- Deal with the fear. Sometimes there is an underlying issue that has nothing to do with the matter at hand. Does this person feel you did them wrong last time? Is there a territorial issue at play, is there some other reason for a lack of trust? You have to deal with this first.
- Why more than what. Deeply understand why the person is taking the position they are. Directly ask why, make suppositions and test them. But focus on the why way more the what of the disagreement. The why might have to do with history, politics, personalities, etc. Address the why directly.
- Be differentiated. Not everyone is equally invested in every issue. Find out who the key stake holders are that are deeply invested in the issue and give them higher touch, earlier feedback opportunities. For example, sending a spec out to a wide alias might seem like a way to build broad based consensus but it could backfire if those directly involved feel short-circuited.
- Be broad. Especially later in the lifecycle of an idea, the more people you get to buy in the better. There is a wisdom of the masses element that can help a lot. For example reviewing possible product names with key marketing and sales people are key, but it can be helpful to get broad range of opinions as segments of the population may have an adverse reaction to the name. In this phase, 1 or 2 negative reactions is to be expected, what you are looking out for is trends and repeated reactions.
- Simple wins. Spend some time thinking about how to simplify your idea.. what is the essence of it? How can you represent it in a simple-yet-meaningful way? Ideas that are more simple are easier to understand, easier to implement and harder to find nits to disagree with.
- Check your emotions. Is your anger, passion, or frustration getting in the way of your consensus building? It is amazingly hard to deal with one person that is reacting poorly to a new idea, it is completely impossible if both you are reacting poorly. Building consensus is NOT about proving you are right, smarter, better than the other person. Relinquish all desires along these lines and focus on the objective. Go home and play your Xbox to prove your worth 😉
- Avoid getting entrenched. Once people take firm sides on an issue you have already lost in many ways. The best consensus building is done as ideas are being formed (yours and others). After someone has already taken a side they are more apt to defend that side out of pride. Presenting ideas as a black and white choose fuels the "taking sides" fire. Don't force an answer until you'll get the right answer.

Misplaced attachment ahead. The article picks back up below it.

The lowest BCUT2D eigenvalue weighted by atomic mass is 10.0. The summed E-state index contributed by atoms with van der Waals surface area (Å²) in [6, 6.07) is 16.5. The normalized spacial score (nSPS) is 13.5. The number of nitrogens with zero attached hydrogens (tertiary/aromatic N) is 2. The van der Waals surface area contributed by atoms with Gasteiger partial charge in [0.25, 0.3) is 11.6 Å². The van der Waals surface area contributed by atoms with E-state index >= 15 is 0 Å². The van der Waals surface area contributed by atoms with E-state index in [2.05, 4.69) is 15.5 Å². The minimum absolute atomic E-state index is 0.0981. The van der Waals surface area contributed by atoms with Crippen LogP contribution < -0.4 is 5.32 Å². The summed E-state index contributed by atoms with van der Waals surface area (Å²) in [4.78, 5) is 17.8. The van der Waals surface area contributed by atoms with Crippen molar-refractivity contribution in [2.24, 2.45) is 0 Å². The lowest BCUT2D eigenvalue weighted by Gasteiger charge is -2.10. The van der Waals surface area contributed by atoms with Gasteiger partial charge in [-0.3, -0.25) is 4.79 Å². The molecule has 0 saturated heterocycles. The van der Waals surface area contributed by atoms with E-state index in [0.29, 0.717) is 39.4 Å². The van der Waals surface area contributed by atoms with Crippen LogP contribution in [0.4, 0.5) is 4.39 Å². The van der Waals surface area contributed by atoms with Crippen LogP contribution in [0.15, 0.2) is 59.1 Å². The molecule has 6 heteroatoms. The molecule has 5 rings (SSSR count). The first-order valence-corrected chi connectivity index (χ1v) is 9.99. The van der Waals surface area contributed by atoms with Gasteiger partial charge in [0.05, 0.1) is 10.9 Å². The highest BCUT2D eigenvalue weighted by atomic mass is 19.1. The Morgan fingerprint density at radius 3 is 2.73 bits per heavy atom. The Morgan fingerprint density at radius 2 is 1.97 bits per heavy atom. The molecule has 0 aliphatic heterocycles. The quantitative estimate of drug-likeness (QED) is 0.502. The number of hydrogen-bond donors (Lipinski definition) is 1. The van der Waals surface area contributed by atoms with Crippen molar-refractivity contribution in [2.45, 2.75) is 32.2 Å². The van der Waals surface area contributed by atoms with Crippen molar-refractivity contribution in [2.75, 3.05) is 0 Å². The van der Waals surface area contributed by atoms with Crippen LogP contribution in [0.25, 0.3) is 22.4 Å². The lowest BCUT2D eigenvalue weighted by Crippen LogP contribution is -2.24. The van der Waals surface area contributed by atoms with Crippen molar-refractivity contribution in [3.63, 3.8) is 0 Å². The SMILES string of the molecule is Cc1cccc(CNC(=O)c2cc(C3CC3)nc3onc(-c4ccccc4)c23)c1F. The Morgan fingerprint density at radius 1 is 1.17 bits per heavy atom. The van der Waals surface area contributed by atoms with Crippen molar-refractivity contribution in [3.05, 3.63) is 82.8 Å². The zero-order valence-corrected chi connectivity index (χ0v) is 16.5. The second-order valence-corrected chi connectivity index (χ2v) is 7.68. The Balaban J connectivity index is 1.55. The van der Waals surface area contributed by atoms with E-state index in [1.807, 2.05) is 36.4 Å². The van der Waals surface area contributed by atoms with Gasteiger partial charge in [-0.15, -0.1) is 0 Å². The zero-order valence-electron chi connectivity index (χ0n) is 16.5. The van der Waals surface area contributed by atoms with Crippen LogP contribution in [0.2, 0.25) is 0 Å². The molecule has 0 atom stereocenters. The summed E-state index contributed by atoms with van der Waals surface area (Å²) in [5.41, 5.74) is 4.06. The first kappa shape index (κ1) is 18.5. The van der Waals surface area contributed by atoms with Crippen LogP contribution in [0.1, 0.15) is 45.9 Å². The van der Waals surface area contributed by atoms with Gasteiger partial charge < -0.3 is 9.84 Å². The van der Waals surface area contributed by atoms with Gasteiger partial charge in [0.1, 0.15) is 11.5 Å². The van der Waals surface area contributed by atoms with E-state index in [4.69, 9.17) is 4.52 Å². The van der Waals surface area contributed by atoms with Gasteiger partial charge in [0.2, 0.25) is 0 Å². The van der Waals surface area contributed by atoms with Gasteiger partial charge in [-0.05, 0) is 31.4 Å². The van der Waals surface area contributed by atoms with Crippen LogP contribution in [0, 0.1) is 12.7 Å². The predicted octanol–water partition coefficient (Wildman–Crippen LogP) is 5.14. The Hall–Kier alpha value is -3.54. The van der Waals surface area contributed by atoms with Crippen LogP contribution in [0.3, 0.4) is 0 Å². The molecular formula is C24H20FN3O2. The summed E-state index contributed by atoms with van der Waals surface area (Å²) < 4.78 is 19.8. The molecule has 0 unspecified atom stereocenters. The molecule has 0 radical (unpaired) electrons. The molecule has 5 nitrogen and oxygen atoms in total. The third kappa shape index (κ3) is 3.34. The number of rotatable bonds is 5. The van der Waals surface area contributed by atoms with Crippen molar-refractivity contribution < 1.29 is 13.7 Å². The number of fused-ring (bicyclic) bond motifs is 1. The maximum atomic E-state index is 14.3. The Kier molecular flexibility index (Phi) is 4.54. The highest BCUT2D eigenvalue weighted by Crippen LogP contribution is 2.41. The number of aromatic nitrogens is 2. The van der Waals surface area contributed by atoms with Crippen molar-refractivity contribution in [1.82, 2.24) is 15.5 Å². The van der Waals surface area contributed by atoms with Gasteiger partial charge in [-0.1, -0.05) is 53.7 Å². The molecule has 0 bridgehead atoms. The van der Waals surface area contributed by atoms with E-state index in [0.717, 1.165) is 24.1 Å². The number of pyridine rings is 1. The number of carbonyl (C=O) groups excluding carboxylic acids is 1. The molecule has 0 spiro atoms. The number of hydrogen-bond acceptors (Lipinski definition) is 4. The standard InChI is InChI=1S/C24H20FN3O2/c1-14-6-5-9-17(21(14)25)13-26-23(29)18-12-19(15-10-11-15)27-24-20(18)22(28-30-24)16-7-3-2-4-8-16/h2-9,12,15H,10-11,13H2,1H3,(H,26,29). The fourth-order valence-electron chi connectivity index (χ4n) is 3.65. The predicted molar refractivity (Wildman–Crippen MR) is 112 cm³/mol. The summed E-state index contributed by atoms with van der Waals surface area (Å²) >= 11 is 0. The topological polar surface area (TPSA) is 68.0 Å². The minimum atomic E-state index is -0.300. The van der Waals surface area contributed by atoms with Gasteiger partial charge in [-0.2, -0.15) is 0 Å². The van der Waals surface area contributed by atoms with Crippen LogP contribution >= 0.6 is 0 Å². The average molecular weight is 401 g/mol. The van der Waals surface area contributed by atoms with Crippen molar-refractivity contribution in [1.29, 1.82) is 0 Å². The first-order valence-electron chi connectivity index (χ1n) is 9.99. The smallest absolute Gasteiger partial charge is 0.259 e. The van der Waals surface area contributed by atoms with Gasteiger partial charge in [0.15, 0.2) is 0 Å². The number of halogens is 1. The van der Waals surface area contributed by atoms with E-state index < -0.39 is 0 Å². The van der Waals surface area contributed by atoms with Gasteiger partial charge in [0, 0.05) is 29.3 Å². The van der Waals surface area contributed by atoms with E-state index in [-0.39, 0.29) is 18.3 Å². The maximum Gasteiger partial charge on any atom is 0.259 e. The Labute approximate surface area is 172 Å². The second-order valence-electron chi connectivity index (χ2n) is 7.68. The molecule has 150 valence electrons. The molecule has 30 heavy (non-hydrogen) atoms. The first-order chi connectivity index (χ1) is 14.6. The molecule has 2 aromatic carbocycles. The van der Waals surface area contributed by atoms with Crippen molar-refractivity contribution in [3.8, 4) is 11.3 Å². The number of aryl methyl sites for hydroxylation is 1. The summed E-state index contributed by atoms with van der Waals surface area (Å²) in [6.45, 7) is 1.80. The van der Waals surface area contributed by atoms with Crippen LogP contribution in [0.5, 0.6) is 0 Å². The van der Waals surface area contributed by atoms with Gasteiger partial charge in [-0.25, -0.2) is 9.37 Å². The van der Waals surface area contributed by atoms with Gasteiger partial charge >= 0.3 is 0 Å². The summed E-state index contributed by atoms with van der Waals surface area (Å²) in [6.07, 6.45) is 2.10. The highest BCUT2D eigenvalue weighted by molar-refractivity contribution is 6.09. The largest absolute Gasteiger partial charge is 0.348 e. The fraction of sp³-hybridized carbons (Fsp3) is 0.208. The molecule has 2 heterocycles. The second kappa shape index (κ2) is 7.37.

- Let time pass. New ideas may take a while to sink in. Many folks are uncomfortable making snap decisions, give them time to think through all the implications. Check-in regularly to show you care and to keep on track but don't force a decision unless you really, really have to (that is quite rare).
- Let them save face. If someone has been entrenched in a position for a while, their lack of love for the new idea might have more to do with making them look like a "loser" than the merit of the idea. Are their concessions you can make? Are some timeframes better than others? Are there other areas you can offer your support in?
- Create a path. If you can't get consensus on an issue, try getting consensus on the path or steps toward an agreement. What data do you need? What 3rd party could you appeal to? What prototypes must be done? Stepping back from the issue in this way allows room for agreement and trust to form before confronting the issue again.
- Have Principled Flexibility. By definition, there must be a single, coherent idea around which consensus is built. If you change the idea substantively every day you will never build consensus. Figure out what the core idea is and stick to it, but be open to changing the non-core elements as much as is needed.
In the process of creating this list, a few anit-patterns emerged. Certainly you can NOT any one of the above to find out how to botch a consensus building activity. In addition, here are a few common ways I see people screw up in consensus building.
- Blessed Ignorance. Many failures can be attributes to folks not realizing they are in a consensus building activity. They miss-judge it as a competition or information dissemination and thereby forgetting to listen and take feedback. It is very helpful to identify the situation clearly, calling it by name, and maybe references in this post ;-).
- Escalate. When faced with a difficult consensus building activity, the knee jerk reaction in the corporate world to talk to the "stubborn" co-workers boss. Presumably the goal is to get the manager to get the problem-child in line. A few questions to ask before you escalate. Will the damage to your long term relationship with the stubborn coworker be worth even the best outcome from escalating? Will your coworkers boss buy the idea themselves? Will you come across as incompetent at a core PM skill (building consensus)?
- A mission from God. Occasionally a PM is asked by a senior exec to drive some initiative. A common mistake in this case is to assume that this makes you infallible and obligates everyone to buy-in immediately. The truth is that even in this case you need to build consensus. At best the exec air-coverage gives you the foot-in-the-door and hopefully defines the core principles.
So, what do you think? Other patterns or anit-patterns for consensus building you have used? I'd particularly love to hear stories about using any of these.